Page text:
SKS Microfinace has had a chequered life history so far. Its IPO in August 2010 was greeted with great pomp and show. The issue was oversubscribed 13.69 times. The issue price was Rs. 985 per share. It surged to a high of Rs. 1,490 on 22.09.2010. Thereafter, the Andhra Pradesh Government issued an Ordinance in December 2010 which prevented ‘coercive’ recovery from the poverty-stricken micro-borrowers. This caused the stock price to plunge till it reached an all-time low of Rs. 54 on 22.05.2012. Since then, SKS has been clawing back slowly and steadily and is presently at Rs. 465.
According to a detailed report by Parag Jariwala and Vikesh Mehta of Religare Institutional Research, there is another “crises brewing” at SKS Microfinance and they have recommended a sell of the stock.
In a mammoth report running into 191 pages, Parag Jariwala and Vikesh Mehta have painted a grim picture about SKS’ prospects.
The bottomline of the report is that aggressive competition amongst MFIs and ambitious growth targets means that the MFIs are lending to anyone and everyone who walks upto their door with no regard to the risks involved or the potential of the borrower to repay the loan.
The report has conducted a detailed study of crises situations that happened in the past in other countries like Bolivia, Nigeria, Pakistan, Bosnia, Nicaragua, Morocco as well as in Andhra Pradesh and Karnataka.
It also points out that the existing markets for the MFIs are overcrowded and saturated and that a foray into new markets entails higher risk and high operational costs.
The report also “debunks” microfinance misconceptions such as that the credit bureau data is failsafe and foolproof. It makes the shocking revelation that MFIs do not check indebtedness of the borrowers with the retail database with the result that the same borrower can end up borrowing from multiple lenders amounts which are far in excess of his repayment capability.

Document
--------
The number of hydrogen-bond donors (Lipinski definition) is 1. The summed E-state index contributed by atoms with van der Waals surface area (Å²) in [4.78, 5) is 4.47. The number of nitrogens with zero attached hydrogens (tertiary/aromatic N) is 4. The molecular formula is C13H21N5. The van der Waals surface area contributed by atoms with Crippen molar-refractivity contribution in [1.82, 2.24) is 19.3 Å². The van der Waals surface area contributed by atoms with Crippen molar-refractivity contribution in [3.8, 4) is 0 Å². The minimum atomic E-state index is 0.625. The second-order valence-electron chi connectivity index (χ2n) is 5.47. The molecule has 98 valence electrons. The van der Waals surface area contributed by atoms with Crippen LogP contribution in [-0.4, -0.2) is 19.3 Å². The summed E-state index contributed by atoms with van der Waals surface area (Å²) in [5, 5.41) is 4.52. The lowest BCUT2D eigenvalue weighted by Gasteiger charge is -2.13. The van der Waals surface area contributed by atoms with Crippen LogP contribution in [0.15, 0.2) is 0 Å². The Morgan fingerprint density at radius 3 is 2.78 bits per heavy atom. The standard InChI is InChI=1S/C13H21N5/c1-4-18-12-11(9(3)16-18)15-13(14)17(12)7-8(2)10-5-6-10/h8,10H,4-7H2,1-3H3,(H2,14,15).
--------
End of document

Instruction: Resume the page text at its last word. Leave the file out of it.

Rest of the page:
The report also points out that there is an omnipresent threat of political interference in matters of recovery from the impoverished borrowers. If there is a flood, drought, famine, earthquake or whatever calamity, the politicians will waste no time in enacting legislation which prevent the MFIs from adopting coercive recovery methods so as to woo the vote bank.
At the end of the grim report, Parag Jariwala and Vikesh Mehta are in no doubt that SKS Microfinance will face another crises sooner or later and that it is destined for a hard landing.
Parag Jariwala reiterated his view in an interview to CNBC TV18.
However, surprisingly, Rahul Arora of Nirmal Bang rubbished these concerns. He admitted that he had read the Religare report but he said:
“When you are looking at its business and when you are looking at huge under penetration of microfinance in this country and if you read the recent reports that have come out from regulators of microfinance, I do not see why this company should not be growing at 40 percent. It is a company that has 25 percent return on equity (RoE) and 5 percent return on assets (RaA); private sector banks do not give that. I do not know why you would want to sell this stock. The correction is giving you very good opportunity to enter, the return ratios are strong, the earnings profile is strong and as per our calculation the penetration is probably in the low double digits. So there is a huge scope for SKS Microfinance to grow”.
While SKS’ growth prospects cannot be disputed, Rahul Arora did not deal with the concern that the growth is coming at the cost of aggressive lending to people who may have neither the intention nor the wherewithal to repay the loans.
At this stage, we must note that even Daljeet Kohli is negative about SKS Microfinace. He said
“On the fundamental terms, I do not like this business model of going into microfinance because mainly my concern is that these deals with very poor people and therefore there is always a very high risk of political intervention from various political parties.
So, I would rather avoid such a sector therefore I do not like this stock so we are not recommending this”.
Now, if you do have SKS Microfinance in your portfolio, you have to take a quick decision whether you want to continue to back it or shift to some other NBFC like Capital First or Bajaj Finance!